Despite the press reporting that Turkey property investment rules for buyers from Syria, Iran and Saudi Arabia are to be loosened up, there has still been no change to the law, and citizens from these nations have legal barriers between them and an Istanbul property investment.

However, this legal barrier does not appear to be dampening the spirits of citizens in this part of the world, as one Turkey property expert has reported a recent flurry of interest in making an Istanbul investment in particular.
Whether citizens from Syria, Iran and Saudi Arabia are planning to get around the ruling somehow is unclear, but the interest and excitement around an Istanbul property investment is currently “significant”, says Turkey property expert Graham Flaherty.

He explains: “Recently there has been tremendous and significant interest in Istanbul apartments from investors based in the Middle East, but unfortunately, people based in Syria, Iran, Israel and Saudi Arabia cannot buy property in Turkey because of the reciprocity agreements between them.”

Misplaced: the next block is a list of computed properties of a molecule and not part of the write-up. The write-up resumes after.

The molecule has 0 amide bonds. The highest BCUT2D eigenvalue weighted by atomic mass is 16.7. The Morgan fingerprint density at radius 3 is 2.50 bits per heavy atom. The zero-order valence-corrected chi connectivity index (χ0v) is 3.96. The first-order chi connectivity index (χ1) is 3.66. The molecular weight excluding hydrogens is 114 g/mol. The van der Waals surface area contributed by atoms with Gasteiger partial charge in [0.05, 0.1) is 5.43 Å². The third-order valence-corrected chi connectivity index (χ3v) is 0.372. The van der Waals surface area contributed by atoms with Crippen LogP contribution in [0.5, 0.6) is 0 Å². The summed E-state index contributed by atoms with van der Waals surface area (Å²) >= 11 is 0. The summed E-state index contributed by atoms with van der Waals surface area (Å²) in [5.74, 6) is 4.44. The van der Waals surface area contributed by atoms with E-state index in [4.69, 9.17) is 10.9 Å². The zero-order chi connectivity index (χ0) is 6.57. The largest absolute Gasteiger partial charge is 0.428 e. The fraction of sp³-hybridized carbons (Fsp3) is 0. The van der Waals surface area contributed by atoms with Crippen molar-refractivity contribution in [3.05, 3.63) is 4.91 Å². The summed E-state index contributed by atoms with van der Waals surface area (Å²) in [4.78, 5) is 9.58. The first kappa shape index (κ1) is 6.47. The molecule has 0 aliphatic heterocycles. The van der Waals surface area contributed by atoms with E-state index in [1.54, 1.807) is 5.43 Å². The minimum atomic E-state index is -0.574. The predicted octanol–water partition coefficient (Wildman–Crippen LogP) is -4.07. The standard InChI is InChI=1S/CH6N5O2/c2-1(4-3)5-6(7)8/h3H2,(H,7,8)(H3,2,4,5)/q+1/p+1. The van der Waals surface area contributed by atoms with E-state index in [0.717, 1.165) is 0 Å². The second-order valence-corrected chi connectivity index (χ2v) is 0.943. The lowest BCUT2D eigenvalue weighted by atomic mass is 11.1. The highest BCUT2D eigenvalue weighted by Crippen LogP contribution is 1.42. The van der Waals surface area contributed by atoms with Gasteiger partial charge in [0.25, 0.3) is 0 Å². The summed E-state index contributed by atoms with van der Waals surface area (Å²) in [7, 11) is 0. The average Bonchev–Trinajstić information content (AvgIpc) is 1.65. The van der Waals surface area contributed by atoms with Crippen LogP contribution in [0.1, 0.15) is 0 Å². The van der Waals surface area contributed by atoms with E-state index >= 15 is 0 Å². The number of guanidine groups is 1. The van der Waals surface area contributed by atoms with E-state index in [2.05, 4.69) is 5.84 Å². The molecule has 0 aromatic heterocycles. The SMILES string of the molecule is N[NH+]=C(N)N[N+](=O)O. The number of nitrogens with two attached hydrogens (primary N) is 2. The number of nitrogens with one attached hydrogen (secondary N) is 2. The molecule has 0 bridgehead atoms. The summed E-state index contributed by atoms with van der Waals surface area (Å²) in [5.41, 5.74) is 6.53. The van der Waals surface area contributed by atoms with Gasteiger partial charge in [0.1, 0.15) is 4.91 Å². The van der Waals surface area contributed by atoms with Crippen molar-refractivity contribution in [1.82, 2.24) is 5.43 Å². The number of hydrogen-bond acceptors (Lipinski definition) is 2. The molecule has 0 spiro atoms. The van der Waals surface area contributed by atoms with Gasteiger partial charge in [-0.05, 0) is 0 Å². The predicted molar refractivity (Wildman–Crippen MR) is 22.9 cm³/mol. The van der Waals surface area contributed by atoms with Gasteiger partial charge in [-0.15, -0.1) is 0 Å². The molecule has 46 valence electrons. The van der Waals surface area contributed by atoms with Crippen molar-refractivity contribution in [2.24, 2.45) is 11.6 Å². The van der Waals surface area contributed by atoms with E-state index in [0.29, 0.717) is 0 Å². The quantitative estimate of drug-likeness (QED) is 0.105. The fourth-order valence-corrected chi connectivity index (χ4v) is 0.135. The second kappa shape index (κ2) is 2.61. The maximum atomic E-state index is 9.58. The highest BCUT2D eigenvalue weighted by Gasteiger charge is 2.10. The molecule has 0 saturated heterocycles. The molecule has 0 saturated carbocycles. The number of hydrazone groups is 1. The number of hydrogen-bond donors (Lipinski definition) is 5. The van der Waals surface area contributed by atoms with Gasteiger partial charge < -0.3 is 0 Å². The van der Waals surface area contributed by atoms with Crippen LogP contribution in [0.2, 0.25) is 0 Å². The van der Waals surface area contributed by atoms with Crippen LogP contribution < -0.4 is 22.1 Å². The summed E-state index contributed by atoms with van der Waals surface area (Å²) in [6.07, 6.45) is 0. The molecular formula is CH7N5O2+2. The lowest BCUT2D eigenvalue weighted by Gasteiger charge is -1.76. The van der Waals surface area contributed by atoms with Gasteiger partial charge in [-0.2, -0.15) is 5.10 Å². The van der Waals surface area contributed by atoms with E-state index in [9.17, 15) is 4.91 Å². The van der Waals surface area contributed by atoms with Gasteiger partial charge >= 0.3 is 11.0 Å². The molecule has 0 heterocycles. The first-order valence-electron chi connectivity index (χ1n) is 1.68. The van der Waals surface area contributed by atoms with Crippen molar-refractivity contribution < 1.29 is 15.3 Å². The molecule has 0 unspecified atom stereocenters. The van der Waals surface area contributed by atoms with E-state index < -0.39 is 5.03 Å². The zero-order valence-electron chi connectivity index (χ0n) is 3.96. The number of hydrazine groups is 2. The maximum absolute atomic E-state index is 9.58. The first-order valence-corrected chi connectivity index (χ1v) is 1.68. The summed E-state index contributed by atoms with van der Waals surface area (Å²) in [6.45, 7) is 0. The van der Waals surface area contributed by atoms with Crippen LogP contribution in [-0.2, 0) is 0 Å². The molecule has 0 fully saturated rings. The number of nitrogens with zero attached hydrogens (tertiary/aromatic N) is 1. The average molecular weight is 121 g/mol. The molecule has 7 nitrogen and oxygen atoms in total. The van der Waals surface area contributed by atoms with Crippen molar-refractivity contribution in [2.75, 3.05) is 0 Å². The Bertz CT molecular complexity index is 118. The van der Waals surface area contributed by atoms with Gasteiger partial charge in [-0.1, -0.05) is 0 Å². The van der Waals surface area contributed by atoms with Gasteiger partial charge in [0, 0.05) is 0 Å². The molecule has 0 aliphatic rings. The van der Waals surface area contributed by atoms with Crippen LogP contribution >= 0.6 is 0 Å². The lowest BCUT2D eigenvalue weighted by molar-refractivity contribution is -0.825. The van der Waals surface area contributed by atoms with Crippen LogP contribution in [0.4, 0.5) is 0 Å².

At the end of 2010 newspaper reports suggested that there could be a rule change in the pipeline, though nothing materialised, but recent interest could suggest otherwise.

Luckily for European investors, where interest is also riding a wave at the moment, there are no such barriers for investors, and they are free to act on the many positives indications emerging from Istanbul today, adds Flaherty.
“Interest of course is coming from Europe as well, and they have no restrictions, but Istanbul clearly holds investment potential for the Middle East and it seems a shame that they can’t make progress on this and invest,” he says.

What is driving up this worldwide interest level is not entirely clear, and potentially is a combination of reports on airports in Istanbul seeing huge rises in visitor numbers, the city being acknowledged as one of the main conference locations in the world, and also the fact that Turkey has risen from the downturn with one of the strongest economies in the world.

Whatever the reason, or combination of reasons, interest has surged from both the restrictive nations with the Middle East and other less constrained areas of the world. The question now, is how whether Middle East investors will eventually get the chance to take advantage of what is clearly a sustainable investment in a developing and prosperous city.